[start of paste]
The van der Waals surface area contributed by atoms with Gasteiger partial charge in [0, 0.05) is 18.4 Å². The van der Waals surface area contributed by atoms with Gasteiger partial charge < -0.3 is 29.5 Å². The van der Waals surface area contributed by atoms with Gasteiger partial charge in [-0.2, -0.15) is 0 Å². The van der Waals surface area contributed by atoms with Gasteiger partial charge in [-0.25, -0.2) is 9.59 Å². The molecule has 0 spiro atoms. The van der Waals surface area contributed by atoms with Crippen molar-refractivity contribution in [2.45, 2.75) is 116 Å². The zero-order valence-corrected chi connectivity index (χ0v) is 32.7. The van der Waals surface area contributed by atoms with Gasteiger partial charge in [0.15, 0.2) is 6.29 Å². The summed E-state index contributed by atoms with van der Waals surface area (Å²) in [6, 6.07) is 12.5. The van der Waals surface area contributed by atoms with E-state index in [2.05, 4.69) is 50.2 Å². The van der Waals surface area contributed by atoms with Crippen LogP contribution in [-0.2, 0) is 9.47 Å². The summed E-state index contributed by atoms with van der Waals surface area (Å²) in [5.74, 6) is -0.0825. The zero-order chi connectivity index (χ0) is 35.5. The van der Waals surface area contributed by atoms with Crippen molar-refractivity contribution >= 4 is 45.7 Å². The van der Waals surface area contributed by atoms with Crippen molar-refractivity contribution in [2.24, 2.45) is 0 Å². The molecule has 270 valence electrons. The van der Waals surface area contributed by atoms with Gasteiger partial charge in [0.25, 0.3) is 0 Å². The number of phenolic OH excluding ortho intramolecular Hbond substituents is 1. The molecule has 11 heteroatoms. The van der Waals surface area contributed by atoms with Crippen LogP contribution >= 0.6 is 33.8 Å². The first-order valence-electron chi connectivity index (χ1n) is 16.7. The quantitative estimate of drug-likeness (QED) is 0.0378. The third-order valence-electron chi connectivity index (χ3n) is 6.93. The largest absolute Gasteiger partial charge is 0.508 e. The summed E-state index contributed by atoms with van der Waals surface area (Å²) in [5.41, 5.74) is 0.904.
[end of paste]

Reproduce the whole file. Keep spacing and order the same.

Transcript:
The van der Waals surface area contributed by atoms with Gasteiger partial charge in [0, 0.05) is 18.4 Å². The van der Waals surface area contributed by atoms with Gasteiger partial charge < -0.3 is 29.5 Å². The van der Waals surface area contributed by atoms with Gasteiger partial charge in [-0.2, -0.15) is 0 Å². The van der Waals surface area contributed by atoms with Gasteiger partial charge in [-0.25, -0.2) is 9.59 Å². The molecule has 0 spiro atoms. The van der Waals surface area contributed by atoms with Crippen molar-refractivity contribution in [2.45, 2.75) is 116 Å². The zero-order valence-corrected chi connectivity index (χ0v) is 32.7. The van der Waals surface area contributed by atoms with Gasteiger partial charge in [0.15, 0.2) is 6.29 Å². The summed E-state index contributed by atoms with van der Waals surface area (Å²) in [6, 6.07) is 12.5. The van der Waals surface area contributed by atoms with E-state index in [2.05, 4.69) is 50.2 Å². The van der Waals surface area contributed by atoms with Crippen LogP contribution in [-0.2, 0) is 9.47 Å². The summed E-state index contributed by atoms with van der Waals surface area (Å²) in [5.74, 6) is -0.0825. The zero-order chi connectivity index (χ0) is 35.5. The van der Waals surface area contributed by atoms with Crippen molar-refractivity contribution >= 4 is 45.7 Å². The van der Waals surface area contributed by atoms with Crippen molar-refractivity contribution in [2.24, 2.45) is 0 Å². The molecule has 270 valence electrons. The van der Waals surface area contributed by atoms with Gasteiger partial charge in [0.25, 0.3) is 0 Å². The number of phenolic OH excluding ortho intramolecular Hbond substituents is 1. The molecule has 11 heteroatoms. The van der Waals surface area contributed by atoms with Crippen LogP contribution >= 0.6 is 33.8 Å². The first-order valence-electron chi connectivity index (χ1n) is 16.7. The quantitative estimate of drug-likeness (QED) is 0.0378. The third-order valence-electron chi connectivity index (χ3n) is 6.93. The largest absolute Gasteiger partial charge is 0.508 e. The summed E-state index contributed by atoms with van der Waals surface area (Å²) in [5.41, 5.74) is 0.904.